Galileo's telescope - The phases of Venus

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In a letter to Giuliano de' Medici (1574-1636), Tuscan ambassador to Prague, dated December 11, 1610, Galileo (1564-1642) made the announcement of a sensational astronomical discovery by means of a complex anagram that Kepler (1571-1630) tried in vain to decipher. The enigma was then revealed in another letter to Giuliano de' Medici dated January 1, 1611: the mother of Love, that is, Venus, imitates the configurations of Cynthia, that is, the Moon. In other words, the planet Venus, exactly like the Moon, presented phases.
This discovery held great cosmological implications. In the Ptolemaic system, in fact, each planet moved in a circle, the epicycle, whose centre rotated in a larger circle, called deferent, around the Earth, immobile at the centre of the universe. To explain the fact that Venus and Mercury never moved beyond a certain angular distance from the Sun, the Ptolemaic model held that the centre of the epicycle had a period of one year and was always centred on the Sun. The two planets were thus perennially found below the solar orb and consequently would have been obliged to show the phenomenon of the phases without every exceeding a narrow sickle.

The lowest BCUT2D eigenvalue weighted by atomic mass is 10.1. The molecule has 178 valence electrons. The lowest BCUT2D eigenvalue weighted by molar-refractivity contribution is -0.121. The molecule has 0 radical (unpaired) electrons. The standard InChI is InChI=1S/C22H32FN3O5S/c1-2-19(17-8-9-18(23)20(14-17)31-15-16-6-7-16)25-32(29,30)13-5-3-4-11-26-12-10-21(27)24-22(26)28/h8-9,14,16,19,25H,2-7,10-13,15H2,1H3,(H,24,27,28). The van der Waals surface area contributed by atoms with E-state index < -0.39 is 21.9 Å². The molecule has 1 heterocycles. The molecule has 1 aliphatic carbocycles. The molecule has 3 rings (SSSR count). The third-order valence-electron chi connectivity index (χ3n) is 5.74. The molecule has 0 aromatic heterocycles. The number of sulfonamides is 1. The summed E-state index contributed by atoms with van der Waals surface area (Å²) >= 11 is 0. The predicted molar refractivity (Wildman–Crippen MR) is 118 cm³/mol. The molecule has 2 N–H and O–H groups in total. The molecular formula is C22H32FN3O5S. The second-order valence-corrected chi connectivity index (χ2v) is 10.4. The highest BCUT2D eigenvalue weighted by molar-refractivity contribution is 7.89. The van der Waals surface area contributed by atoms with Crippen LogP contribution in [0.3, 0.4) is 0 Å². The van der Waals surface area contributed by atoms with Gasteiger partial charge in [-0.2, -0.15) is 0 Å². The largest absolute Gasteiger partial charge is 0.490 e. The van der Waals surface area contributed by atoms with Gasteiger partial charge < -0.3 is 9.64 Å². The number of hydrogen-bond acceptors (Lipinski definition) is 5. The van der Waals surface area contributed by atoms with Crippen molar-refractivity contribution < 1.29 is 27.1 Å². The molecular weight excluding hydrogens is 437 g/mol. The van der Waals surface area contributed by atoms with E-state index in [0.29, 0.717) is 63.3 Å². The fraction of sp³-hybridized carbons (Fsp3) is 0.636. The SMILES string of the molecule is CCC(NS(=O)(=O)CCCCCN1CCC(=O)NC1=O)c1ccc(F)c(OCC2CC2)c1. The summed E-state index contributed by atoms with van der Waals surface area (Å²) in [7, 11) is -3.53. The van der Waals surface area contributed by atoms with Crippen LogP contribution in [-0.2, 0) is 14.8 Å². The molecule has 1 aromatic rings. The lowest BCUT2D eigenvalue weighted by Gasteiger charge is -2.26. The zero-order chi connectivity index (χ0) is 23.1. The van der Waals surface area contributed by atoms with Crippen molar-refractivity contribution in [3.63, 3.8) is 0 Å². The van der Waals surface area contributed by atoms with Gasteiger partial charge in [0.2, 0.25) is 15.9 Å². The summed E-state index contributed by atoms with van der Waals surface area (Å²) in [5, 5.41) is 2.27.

In the Copernican system instead, the Sun is immobile at the centre of the universe, while all of the planets, Earth included, rotate around it. The orbits of Venus and Mercury are thus found within the Earth's orbit. For this reason, they should show the entire range of phases, which is what Galileo managed to observe for the first time.
The discovery of the phases of Venus reinforced Galileo's conviction of the truth of the Copernican system.


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